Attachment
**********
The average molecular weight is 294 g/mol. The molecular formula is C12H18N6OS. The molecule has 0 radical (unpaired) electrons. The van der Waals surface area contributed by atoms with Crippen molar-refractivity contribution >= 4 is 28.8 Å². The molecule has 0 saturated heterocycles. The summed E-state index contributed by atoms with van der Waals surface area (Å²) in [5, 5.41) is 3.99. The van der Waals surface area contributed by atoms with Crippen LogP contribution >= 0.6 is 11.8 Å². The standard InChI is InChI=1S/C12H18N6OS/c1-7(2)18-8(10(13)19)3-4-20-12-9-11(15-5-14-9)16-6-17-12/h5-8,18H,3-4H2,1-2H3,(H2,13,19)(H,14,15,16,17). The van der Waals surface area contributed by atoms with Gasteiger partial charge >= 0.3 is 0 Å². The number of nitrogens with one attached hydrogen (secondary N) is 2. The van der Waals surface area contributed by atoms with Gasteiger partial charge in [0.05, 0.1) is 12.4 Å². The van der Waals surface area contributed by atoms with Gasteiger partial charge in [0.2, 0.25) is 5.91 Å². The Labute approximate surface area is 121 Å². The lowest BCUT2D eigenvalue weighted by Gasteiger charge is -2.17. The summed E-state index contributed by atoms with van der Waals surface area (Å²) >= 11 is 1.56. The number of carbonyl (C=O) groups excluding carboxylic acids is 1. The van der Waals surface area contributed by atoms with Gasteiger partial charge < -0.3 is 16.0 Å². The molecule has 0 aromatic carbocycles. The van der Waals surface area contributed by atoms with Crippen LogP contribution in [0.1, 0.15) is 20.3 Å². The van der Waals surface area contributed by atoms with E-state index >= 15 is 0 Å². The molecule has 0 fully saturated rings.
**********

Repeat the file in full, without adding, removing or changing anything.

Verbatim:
The average molecular weight is 294 g/mol. The molecular formula is C12H18N6OS. The molecule has 0 radical (unpaired) electrons. The van der Waals surface area contributed by atoms with Crippen molar-refractivity contribution >= 4 is 28.8 Å². The molecule has 0 saturated heterocycles. The summed E-state index contributed by atoms with van der Waals surface area (Å²) in [5, 5.41) is 3.99. The van der Waals surface area contributed by atoms with Crippen LogP contribution >= 0.6 is 11.8 Å². The standard InChI is InChI=1S/C12H18N6OS/c1-7(2)18-8(10(13)19)3-4-20-12-9-11(15-5-14-9)16-6-17-12/h5-8,18H,3-4H2,1-2H3,(H2,13,19)(H,14,15,16,17). The van der Waals surface area contributed by atoms with Gasteiger partial charge >= 0.3 is 0 Å². The number of nitrogens with one attached hydrogen (secondary N) is 2. The van der Waals surface area contributed by atoms with Gasteiger partial charge in [0.05, 0.1) is 12.4 Å². The van der Waals surface area contributed by atoms with Gasteiger partial charge in [0.2, 0.25) is 5.91 Å². The Labute approximate surface area is 121 Å². The lowest BCUT2D eigenvalue weighted by Gasteiger charge is -2.17. The summed E-state index contributed by atoms with van der Waals surface area (Å²) >= 11 is 1.56. The number of carbonyl (C=O) groups excluding carboxylic acids is 1. The van der Waals surface area contributed by atoms with Gasteiger partial charge < -0.3 is 16.0 Å². The molecule has 0 aromatic carbocycles. The van der Waals surface area contributed by atoms with Crippen LogP contribution in [0.1, 0.15) is 20.3 Å². The van der Waals surface area contributed by atoms with E-state index >= 15 is 0 Å². The molecule has 0 fully saturated rings.